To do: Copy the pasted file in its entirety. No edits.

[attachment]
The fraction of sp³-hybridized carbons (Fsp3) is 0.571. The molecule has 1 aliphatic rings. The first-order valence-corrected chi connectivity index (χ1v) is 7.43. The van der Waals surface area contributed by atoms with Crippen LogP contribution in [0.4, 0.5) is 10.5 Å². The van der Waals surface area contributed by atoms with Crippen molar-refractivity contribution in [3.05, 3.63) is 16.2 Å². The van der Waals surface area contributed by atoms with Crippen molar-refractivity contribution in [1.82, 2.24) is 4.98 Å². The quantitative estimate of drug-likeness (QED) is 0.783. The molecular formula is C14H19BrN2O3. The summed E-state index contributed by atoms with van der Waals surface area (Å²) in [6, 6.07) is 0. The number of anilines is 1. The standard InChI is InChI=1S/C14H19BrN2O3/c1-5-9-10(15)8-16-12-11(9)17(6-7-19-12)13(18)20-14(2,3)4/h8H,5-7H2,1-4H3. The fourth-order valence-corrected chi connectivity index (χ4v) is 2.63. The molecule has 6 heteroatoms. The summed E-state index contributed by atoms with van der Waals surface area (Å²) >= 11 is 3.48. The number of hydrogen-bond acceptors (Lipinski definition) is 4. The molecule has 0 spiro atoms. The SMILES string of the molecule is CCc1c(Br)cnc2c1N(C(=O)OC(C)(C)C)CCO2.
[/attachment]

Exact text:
The fraction of sp³-hybridized carbons (Fsp3) is 0.571. The molecule has 1 aliphatic rings. The first-order valence-corrected chi connectivity index (χ1v) is 7.43. The van der Waals surface area contributed by atoms with Crippen LogP contribution in [0.4, 0.5) is 10.5 Å². The van der Waals surface area contributed by atoms with Crippen molar-refractivity contribution in [3.05, 3.63) is 16.2 Å². The van der Waals surface area contributed by atoms with Crippen molar-refractivity contribution in [1.82, 2.24) is 4.98 Å². The quantitative estimate of drug-likeness (QED) is 0.783. The molecular formula is C14H19BrN2O3. The summed E-state index contributed by atoms with van der Waals surface area (Å²) in [6, 6.07) is 0. The number of anilines is 1. The standard InChI is InChI=1S/C14H19BrN2O3/c1-5-9-10(15)8-16-12-11(9)17(6-7-19-12)13(18)20-14(2,3)4/h8H,5-7H2,1-4H3. The fourth-order valence-corrected chi connectivity index (χ4v) is 2.63. The molecule has 6 heteroatoms. The summed E-state index contributed by atoms with van der Waals surface area (Å²) >= 11 is 3.48. The number of hydrogen-bond acceptors (Lipinski definition) is 4. The molecule has 0 spiro atoms. The SMILES string of the molecule is CCc1c(Br)cnc2c1N(C(=O)OC(C)(C)C)CCO2.